5 building blocks of great copy

blocksTalent, originality, and flair can play a role in the creation of awesome copy that gets results, but they aren’t the core of successful writing. Five basic elements drive the motivation of readers, and whether your copy succeeds or fails will largely depend on how well you address them.

1. A well-defined audience

Who are you writing to? Don’t touch a keyboard until you know who they are (and know them well). If you’re selling to an audience of white male doctors born during the baby boom, you won’t write the same way you would for female millennials fresh out of a California art school. Resist the temptation to write for “anyone who will pay money for this” and make your audience as specific and targeted as you can.

2. A problem

Most sales happen when your buyers have a need or desire they want to satisfy. These run the gamut from the necessary (“we need to produce this year’s annual report”) to the strategic (“we want to refresh our branding to attract more young professionals”) to the impulsive (“we could sell temporary tattoos on FamousSocialMediaSite.com!”).

If you’ve learned your audience well enough (see #1 above), you’ll probably have some good ideas already about the challenges they’re dealing with. This is one of the best ways to identify what your buyers have a legitimate need for, which is usually more effective than trying to create a “problem.” Another good approach is to use your outsider’s perspective to spot challenges your buyers may not yet be aware of. For instance, many small businesses fail to recognize how inconsistent branding hurts sales, especially against competitors with more design savvy.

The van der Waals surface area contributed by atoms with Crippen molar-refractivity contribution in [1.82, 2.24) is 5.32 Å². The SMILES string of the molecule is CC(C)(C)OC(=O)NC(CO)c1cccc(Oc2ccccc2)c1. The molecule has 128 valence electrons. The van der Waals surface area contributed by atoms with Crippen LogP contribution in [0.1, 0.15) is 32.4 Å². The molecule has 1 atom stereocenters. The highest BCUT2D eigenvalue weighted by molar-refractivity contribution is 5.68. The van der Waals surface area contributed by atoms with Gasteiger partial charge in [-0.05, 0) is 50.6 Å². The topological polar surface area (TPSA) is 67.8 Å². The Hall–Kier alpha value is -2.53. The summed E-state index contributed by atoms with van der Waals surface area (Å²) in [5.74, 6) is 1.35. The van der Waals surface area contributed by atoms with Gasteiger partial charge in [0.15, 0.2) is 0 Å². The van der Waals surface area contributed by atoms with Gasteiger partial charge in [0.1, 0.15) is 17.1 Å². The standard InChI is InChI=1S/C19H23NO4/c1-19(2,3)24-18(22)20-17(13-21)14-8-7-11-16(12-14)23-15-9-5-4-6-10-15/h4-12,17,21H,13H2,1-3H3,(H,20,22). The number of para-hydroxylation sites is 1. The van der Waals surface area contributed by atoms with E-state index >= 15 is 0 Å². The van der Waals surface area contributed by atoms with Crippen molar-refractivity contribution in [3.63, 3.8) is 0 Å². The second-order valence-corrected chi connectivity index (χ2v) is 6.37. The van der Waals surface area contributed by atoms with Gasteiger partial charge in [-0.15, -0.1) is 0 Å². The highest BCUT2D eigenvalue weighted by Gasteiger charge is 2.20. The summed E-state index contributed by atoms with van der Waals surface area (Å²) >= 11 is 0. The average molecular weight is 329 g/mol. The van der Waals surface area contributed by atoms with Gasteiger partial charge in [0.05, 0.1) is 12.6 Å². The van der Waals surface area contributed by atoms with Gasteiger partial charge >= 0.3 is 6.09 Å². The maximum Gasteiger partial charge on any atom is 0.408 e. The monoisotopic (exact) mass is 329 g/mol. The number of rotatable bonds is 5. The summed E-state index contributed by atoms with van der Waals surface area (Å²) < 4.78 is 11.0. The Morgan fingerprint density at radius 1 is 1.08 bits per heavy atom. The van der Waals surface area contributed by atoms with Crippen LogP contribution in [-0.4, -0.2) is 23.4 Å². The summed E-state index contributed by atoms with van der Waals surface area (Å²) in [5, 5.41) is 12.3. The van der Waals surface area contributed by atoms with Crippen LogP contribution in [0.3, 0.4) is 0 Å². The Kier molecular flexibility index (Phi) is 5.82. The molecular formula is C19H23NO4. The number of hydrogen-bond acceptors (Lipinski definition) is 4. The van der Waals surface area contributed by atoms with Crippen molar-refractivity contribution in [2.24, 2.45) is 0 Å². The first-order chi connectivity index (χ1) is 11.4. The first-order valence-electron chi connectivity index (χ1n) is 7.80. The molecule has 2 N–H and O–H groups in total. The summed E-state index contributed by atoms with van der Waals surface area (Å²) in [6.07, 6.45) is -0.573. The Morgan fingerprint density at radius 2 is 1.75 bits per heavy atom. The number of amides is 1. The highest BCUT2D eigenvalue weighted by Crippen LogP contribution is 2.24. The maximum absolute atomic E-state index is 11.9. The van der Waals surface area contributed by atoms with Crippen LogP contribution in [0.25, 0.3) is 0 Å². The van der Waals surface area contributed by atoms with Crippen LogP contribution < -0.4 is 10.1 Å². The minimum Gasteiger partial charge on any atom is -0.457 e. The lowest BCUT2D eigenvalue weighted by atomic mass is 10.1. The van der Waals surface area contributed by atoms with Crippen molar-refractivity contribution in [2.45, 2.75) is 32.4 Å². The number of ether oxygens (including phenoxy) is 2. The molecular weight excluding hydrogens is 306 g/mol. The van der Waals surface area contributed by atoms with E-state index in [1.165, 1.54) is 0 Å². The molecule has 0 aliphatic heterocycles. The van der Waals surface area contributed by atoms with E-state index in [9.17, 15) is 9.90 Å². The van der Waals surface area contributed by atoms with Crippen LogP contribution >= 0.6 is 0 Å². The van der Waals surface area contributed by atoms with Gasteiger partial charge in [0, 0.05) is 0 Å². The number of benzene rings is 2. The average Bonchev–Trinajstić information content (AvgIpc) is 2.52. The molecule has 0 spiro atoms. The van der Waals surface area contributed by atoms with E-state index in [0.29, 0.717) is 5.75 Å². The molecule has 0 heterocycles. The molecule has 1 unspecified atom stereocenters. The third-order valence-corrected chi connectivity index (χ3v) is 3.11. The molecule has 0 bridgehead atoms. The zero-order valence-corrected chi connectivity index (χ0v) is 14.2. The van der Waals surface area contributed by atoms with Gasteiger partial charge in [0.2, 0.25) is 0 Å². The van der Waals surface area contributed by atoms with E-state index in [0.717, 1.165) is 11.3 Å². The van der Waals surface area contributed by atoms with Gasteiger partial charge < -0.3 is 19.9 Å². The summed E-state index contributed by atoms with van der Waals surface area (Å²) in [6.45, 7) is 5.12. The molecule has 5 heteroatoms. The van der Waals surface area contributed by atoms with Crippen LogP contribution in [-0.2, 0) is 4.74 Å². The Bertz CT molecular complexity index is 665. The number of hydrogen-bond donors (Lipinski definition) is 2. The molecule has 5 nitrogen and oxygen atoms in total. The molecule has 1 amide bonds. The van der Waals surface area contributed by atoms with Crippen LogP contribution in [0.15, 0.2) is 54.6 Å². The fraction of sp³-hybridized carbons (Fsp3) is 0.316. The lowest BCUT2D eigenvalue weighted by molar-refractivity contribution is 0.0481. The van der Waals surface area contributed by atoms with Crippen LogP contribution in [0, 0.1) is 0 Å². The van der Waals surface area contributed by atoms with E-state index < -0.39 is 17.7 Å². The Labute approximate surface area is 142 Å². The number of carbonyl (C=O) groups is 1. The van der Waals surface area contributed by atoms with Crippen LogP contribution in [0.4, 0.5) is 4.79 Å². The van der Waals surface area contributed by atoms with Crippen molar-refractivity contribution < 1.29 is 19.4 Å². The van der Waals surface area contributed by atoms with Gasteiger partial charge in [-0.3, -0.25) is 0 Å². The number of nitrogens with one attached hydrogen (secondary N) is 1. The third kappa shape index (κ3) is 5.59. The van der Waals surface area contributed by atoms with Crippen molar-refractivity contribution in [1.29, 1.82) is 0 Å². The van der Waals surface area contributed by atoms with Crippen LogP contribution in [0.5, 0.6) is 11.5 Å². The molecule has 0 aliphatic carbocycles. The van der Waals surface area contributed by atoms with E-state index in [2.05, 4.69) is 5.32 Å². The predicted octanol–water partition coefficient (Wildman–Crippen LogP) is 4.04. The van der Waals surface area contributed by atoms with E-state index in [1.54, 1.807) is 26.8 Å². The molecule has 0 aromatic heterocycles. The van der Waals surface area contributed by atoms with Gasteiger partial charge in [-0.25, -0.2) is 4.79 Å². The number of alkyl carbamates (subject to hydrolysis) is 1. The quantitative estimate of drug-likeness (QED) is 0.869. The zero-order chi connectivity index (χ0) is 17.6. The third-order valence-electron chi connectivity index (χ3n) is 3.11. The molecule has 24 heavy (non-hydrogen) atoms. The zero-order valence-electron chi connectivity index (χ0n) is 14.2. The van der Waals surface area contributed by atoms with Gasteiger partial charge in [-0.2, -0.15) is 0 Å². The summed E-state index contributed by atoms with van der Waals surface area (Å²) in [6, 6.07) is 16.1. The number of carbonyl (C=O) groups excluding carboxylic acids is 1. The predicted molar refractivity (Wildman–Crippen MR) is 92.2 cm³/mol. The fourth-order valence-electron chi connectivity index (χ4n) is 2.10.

The best problems are those that need to be dealt with right away. For example, if you have expertise in responsive design, your copy might highlight statistics about how much web surfing has shifted to mobile devices, and how that trend is expected to grow rapidly in the next year or so.

3. A solution that suggests your strengths

The art called “positioning” by marketing gurus basically boils down to this message: what you offer will satisfy your buyers’ needs, fulfill their desires, or solve their problems.

Whether this message is handled in a “hard” or “soft” manner depends on where and how you’re communicating. A traditional space ad in a magazine typically takes a direct approach: “XYZ Webcraft is the best solution for mobile-friendly websites!” In a white paper or social media post, however, you’ll want to pitch a more suggestive message: “The challenges of mobile devices are best met by a designer with expertise in responsive design, user experience, and web analytics.” (Well golly, the author of this article clearly has those qualities and knows what she’s talking about — maybe I should call her.)